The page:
The futility of Pirates of Drinax?

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paltrysum
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The futility of Pirates of Drinax?

Postby paltrysum » Wed Nov 14, 2018 6:40 pm

Provocative subject title, no? :)

If you plan to adhere to canon, a renascent Kingdom of Drinax will ultimately fall under the bootheels of the Aslan Ihatei when they come pouring over the borders during the Rebellion. Has anyone had this discussion with their players? How do you address it? Most of my players played MegaTraveller with me back in the 80s/90s, so they know the official history. It doesn't deter them from enjoying Pirates, but a few of them expect me to adhere to canon and point out the ultimate futility of their enterprise.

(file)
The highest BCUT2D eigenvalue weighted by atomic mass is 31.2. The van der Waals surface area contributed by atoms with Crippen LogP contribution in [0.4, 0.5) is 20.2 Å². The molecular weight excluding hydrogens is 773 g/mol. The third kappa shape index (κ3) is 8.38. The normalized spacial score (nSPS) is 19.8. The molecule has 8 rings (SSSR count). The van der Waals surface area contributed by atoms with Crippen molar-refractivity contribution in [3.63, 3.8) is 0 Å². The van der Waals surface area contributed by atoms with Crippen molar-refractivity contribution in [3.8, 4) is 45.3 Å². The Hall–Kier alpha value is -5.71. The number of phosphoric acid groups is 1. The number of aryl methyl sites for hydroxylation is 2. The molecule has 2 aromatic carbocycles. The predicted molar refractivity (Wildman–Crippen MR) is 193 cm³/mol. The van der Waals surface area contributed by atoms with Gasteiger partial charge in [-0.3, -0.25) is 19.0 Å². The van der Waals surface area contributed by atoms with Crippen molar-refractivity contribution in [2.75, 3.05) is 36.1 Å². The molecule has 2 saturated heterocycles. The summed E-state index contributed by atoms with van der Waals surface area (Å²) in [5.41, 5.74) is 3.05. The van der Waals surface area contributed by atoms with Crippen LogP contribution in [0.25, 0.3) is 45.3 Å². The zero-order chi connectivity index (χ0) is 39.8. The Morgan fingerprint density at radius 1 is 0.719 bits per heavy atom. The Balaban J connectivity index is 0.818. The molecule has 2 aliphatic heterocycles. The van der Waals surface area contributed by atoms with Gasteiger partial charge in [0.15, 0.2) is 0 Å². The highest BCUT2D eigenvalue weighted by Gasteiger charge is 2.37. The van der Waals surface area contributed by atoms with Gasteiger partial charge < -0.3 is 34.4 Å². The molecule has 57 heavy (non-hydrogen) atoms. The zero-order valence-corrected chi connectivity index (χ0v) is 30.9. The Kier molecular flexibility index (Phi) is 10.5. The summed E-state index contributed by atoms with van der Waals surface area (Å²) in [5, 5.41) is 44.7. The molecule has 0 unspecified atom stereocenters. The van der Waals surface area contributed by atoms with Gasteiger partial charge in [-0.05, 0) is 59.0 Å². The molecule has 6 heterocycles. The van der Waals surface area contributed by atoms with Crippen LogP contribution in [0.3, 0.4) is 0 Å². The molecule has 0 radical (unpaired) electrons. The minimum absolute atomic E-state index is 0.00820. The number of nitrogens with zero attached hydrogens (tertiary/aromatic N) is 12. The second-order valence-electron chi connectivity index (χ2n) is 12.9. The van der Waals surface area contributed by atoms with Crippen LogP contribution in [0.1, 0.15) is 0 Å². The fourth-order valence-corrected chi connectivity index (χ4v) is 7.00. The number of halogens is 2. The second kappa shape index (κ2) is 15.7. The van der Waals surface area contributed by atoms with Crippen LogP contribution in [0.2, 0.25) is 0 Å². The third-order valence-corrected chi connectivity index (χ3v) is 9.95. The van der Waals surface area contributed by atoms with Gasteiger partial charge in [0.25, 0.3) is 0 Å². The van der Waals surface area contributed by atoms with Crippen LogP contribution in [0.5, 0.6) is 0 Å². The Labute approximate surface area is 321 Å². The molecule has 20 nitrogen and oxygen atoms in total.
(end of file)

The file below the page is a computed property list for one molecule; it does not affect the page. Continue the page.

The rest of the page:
Obviously history is yours to forge as you wish, and in each of our campaigns if we ultimately decide that the Ihatei invasion "goes around" the kingdom or even that the Rebellion doesn't happen, that is our prerogative. But if you really want to adhere to canon, it will happen. Just curious to read others' ideas about this.
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Re: The futility of Pirates of Drinax?

Postby Sigtrygg » Wed Nov 14, 2018 8:27 pm

You are not seriously buying into the Aslan horde invading story?

Pure propaganda from Norris to disguise the fact that he invited the Aslan - having witnessed how integrated the Darrian Aslan had become.